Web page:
As you’d expect from the company behind Durex condoms, SSL International takes safety seriously — and that goes for its finances too. With acquisitions in its sights and an ambitious growth strategy, the directors of the London-based company decided not to put pressure on its existing £220m (€245m) credit line, but to raise £87m in a share placing announced in January. Investors seemed to approve the move — the placing was three times oversubscribed within an hour of opening.
As companies clamour for cash, many are turning to the equity markets for fresh funds. Analysts at Goldman Sachs predict that non-financial companies will raise between €100 billion and €300 billion globally this year through new share placements. Not all, or even most, will do so for such positive reasons as SSL.
Last month, Hammerson, a UK property company, announced that it would raise £584m through a deeply discounted rights issue. If the value of the company’s property portfolio continued to decline, the board said, Hammerson could breach its banking covenants. Debt renegotiations were “difficult to achieve,” it added, so a rights issue was the best option.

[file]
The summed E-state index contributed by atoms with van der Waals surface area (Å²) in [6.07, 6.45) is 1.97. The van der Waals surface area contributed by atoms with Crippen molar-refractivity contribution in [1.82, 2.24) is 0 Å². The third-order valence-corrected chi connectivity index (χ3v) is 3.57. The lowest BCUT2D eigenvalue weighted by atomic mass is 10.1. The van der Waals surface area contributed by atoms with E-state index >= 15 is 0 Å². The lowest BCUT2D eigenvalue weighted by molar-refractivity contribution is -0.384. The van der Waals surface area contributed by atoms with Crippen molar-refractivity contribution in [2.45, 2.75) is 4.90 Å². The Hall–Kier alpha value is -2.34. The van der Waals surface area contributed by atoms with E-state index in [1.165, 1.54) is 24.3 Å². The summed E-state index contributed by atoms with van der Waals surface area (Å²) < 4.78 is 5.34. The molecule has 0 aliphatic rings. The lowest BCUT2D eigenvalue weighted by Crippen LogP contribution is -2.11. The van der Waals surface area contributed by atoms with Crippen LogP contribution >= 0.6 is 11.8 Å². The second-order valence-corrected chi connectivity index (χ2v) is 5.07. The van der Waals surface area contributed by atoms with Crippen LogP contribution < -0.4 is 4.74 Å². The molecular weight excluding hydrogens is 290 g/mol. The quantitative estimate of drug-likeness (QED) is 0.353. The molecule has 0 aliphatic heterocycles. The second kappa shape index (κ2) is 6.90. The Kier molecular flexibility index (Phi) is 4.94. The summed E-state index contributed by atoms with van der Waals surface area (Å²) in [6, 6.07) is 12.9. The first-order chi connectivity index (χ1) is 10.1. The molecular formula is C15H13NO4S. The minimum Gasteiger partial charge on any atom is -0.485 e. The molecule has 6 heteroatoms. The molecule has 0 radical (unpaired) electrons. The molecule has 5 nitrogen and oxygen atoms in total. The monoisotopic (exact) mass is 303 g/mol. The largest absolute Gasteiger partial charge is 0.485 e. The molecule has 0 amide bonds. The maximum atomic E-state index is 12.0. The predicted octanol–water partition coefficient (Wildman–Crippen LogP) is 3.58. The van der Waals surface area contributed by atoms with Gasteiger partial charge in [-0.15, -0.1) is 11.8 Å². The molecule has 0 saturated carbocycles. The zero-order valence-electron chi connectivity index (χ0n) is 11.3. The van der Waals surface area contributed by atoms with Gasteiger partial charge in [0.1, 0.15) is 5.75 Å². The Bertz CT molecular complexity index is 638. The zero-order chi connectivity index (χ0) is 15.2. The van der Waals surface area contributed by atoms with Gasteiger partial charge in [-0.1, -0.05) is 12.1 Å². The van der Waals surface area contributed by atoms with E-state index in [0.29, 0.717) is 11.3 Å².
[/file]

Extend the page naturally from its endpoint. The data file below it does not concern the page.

Regardless of the reasoning, it seems that investors will support companies seen to be improving their balance sheet. Indeed, Hammerson’s share price rose on the day it announced the rights issue, despite the gloomy rationale for the cash call. While Goldman Sachs says market uncertainty may make investors “more nervous about absorbing the extra equity supply,” analysts at Morgan Stanley suggest they already anticipate capital raisings and will therefore show a “more muted” reaction than in 2008 when “re-equitisation efforts were often met with very significant share price weakness.”
Despite investors’ positive reactions to recent rights issues, it goes without saying that CFOs will tap the equity markets out of choice rather than necessity. SSL finance chief Mark Moran jokingly describes the company’s existing credit line as so “keenly priced” — 50 basis points over Libor — that “our bankers at the moment would rather we didn’t have [it].”
The facility is in place until January 2012 and has plenty of headroom, he adds, but “with the world going into a much more uncertain position, we felt as a board that we’d rather keep some flexibility in our debt facility and not necessarily renegotiate that if we didn’t have to.” It is indeed a nice option to have. Many CFOs are not so fortunate.